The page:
The narrator of George Brant’s gripping monologue is in many ways a typical worker. She gets up early, drops her kid at nursery, drives the long commute to work a 12-hour day. After work she drives home, kisses her daughter goodnight, has dinner with her husband. So far, so ordinary. The nature of her employment, however, is a little less typical. Her job? A drone pilot, overseeing strikes hundreds of miles away from a small grey monitor. Going into war and then going home.
This bizarre balance of conflict and domesticity is just one of the many tensions powering Brant’s tightly written and meticulously researched play. His unnamed protagonist is a former F16 fighter pilot, who is forced to give up the thrilling blue expanse of the skies when she falls unexpectedly pregnant. Returning to work after having her daughter, she’s directed not to a plane, but to a chair in an office. Moving to Las Vegas with her family, she drops bombs on the other side of the world from the middle of the Nevada desert; a horrifying triumph of automated combat with its control station at the apex of capitalist greed.
Although, as Lucy Ellinson’s Pilot tells us, “the threat of death has been removed”, dropping bombs from the safety of a trailer can be no less traumatic than fighting on the front line. The experience is like gaming – pilots are unable to tell the difference between operating genuine and simulated drones – but the consequences are deadly real. To add to this distortion of reality, time and space are rendered fluid by the drone’s terrifying technology, which can respond within 1.2 seconds while flying over a desert with a 12-hour time difference. This is death with a delay; the responsibility for one’s actions might be set at one remove, but it still creeps up eventually, as it does for the nightmare-plagued narrator. There’s even something slightly removed yet still searing about Ellinson’s extraordinary performance, which marries an edge of self-awareness with pulse-quickening intensity – as though both caught in the moment and looking on simultaneously.
The distance involved in drone warfare is built into the very substance of Christopher Haydon’s taut, thrilling production. For the duration of the piece, Ellinson is contained within the sealed grey cube of Oliver Townsend’s inspired set design, physically fenced off from the audience. The space seems to expand and contract with the narrative, as Ellinson prowls it with invincible swagger at one moment and presses her hands against its imprisoning surface in another, while the grid of screens beneath her feet pulses and flares. This cube, with its two-way translucent sides, also serves to create the same relationship between the audience and Ellinson as between the Pilot and those she observes below. We can see her, but she can’t see us.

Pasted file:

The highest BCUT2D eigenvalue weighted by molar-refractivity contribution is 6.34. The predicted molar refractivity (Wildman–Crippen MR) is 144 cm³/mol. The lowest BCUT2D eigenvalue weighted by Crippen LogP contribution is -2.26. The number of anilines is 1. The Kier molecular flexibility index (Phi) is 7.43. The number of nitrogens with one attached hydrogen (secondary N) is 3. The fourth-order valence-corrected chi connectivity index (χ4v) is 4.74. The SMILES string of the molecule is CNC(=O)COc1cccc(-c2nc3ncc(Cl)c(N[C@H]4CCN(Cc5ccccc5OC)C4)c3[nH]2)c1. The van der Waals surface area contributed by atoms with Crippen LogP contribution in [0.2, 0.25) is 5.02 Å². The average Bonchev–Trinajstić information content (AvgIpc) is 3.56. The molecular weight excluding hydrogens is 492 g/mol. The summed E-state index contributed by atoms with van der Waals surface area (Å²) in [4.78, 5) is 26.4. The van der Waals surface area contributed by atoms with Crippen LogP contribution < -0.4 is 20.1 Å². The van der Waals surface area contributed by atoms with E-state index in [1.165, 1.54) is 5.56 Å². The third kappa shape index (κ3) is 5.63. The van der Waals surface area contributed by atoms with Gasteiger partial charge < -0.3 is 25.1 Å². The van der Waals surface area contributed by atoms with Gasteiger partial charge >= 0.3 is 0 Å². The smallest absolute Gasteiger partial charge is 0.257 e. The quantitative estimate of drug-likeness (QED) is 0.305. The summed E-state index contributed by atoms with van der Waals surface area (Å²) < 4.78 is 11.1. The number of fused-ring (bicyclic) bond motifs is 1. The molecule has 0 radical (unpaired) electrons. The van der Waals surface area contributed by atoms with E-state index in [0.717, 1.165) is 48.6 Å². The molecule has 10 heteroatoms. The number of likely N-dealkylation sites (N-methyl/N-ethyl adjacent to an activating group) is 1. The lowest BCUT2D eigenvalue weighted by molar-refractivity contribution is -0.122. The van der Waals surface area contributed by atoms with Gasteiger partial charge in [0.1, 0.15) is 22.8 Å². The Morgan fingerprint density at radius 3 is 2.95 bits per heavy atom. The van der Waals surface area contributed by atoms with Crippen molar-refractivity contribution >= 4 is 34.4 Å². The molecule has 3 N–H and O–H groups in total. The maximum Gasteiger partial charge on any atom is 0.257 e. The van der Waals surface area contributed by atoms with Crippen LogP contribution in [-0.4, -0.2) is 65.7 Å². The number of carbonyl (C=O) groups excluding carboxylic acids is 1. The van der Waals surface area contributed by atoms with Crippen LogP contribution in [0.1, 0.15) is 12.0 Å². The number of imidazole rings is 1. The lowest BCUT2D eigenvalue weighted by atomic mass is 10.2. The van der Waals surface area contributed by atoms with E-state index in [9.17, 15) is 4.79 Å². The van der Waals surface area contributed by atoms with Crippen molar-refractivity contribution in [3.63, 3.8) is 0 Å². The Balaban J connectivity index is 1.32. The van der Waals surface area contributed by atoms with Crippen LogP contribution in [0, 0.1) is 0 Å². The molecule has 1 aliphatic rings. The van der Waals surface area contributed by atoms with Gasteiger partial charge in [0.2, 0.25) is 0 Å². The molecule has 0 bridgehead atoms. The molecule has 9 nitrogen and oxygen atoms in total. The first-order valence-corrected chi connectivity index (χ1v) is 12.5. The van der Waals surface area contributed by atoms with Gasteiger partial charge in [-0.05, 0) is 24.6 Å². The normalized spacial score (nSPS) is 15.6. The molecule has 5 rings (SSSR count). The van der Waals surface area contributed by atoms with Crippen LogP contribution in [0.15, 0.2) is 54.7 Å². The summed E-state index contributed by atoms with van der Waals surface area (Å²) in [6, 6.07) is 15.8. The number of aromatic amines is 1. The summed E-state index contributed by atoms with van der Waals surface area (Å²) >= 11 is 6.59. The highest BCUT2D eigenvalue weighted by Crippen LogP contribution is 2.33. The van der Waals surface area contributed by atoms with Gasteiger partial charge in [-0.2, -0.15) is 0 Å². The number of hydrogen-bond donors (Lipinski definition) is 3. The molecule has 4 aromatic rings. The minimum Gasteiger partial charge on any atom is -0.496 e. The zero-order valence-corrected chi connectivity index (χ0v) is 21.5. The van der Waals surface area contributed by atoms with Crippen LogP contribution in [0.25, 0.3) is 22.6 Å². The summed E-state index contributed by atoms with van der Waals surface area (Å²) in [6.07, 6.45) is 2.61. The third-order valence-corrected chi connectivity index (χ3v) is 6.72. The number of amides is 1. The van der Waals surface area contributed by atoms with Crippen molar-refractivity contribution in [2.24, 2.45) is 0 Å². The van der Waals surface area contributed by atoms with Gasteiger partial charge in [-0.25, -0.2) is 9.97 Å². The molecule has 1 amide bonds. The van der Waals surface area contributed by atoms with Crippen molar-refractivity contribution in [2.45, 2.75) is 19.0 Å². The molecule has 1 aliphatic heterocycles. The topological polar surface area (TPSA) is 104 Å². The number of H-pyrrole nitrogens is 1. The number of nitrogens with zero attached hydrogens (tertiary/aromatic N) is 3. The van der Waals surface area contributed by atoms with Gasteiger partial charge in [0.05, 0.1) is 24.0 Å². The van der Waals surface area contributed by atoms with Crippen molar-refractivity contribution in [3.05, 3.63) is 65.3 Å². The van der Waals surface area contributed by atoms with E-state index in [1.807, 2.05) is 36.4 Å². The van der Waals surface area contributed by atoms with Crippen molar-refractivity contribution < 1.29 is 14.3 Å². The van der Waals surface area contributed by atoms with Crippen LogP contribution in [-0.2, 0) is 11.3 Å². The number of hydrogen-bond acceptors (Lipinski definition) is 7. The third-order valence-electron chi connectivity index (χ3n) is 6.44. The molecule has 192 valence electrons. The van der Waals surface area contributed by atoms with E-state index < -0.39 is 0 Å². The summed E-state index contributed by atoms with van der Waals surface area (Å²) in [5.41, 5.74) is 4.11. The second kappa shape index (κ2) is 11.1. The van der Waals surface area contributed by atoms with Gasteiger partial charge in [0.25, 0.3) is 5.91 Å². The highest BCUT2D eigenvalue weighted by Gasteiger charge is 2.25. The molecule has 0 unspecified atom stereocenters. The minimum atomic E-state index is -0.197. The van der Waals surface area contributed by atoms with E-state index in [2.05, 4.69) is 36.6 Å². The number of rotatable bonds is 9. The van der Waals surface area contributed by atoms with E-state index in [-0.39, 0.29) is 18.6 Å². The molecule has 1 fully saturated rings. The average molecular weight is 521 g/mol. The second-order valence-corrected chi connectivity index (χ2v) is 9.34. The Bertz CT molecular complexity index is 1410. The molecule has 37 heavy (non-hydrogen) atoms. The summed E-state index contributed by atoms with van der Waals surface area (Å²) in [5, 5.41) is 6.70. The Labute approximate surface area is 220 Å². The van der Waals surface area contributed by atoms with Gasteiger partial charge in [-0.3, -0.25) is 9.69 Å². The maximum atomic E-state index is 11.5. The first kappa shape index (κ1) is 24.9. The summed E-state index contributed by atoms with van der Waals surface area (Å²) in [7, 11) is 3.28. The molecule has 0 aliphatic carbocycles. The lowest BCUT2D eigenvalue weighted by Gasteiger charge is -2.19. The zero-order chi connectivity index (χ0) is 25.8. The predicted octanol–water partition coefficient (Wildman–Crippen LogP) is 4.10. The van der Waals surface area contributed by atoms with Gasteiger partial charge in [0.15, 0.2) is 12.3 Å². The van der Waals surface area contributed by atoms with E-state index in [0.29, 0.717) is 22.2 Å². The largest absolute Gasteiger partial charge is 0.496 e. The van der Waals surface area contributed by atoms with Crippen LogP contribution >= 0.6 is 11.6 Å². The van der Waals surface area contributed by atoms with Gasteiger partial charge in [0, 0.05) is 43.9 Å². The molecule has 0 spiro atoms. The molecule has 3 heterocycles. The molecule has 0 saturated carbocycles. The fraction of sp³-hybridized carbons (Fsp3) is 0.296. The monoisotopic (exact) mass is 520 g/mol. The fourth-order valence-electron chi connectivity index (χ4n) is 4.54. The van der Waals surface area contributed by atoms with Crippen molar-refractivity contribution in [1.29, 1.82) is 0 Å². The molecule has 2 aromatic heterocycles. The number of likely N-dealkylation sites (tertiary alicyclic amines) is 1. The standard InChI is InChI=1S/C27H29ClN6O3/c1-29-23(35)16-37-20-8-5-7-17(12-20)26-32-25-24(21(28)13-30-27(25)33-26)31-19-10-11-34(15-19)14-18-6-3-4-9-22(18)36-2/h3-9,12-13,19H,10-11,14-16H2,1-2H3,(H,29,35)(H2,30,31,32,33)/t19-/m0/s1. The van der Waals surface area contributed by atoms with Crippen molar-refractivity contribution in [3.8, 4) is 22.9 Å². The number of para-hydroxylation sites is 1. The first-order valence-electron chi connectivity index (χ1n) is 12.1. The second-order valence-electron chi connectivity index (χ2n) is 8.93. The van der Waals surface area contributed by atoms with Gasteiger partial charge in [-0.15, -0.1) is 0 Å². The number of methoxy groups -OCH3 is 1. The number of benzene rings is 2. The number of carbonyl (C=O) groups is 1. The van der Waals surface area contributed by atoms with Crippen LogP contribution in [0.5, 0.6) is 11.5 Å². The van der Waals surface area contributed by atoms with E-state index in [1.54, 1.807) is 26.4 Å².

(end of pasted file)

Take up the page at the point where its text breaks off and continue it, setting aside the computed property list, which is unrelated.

While the psychological impact of drone technology demands emotional heft, it is the notion of surveillance that is most fascinating and disturbing. The Pilot positions herself in a role of godlike judgement, deciding on the fates of the Innocent and the Guilty (both declared with the infallible implication of capital letters) from her “eye in the sky”. But the more she watches, the more she becomes aware of being watched – “there’s always a camera, right?” One of the most powerful and unsettling moments of the piece emerges from a simple trip to the shopping mall, during which the Pilot becomes increasingly conscious of the CCTV cameras surrounding her and her daughter, wondering how many miles away those behind the monitors are watching from. Whether in conflict or commerce, constant surveillance and outsourced labour are endemic.
And in a society where “everything is witnessed”, Grounded leaves its audience – like its sealed-in protagonist – without an escape route. Though it might occasionally sound like a dystopian nightmare, Brant’s urgent subject is all too real, a fact that this production powerfully reminds us of by turning attention back to its audience. Made complicit, we have no choice but to look in at this figure who cannot look out; to watch, as we ourselves are constantly observed.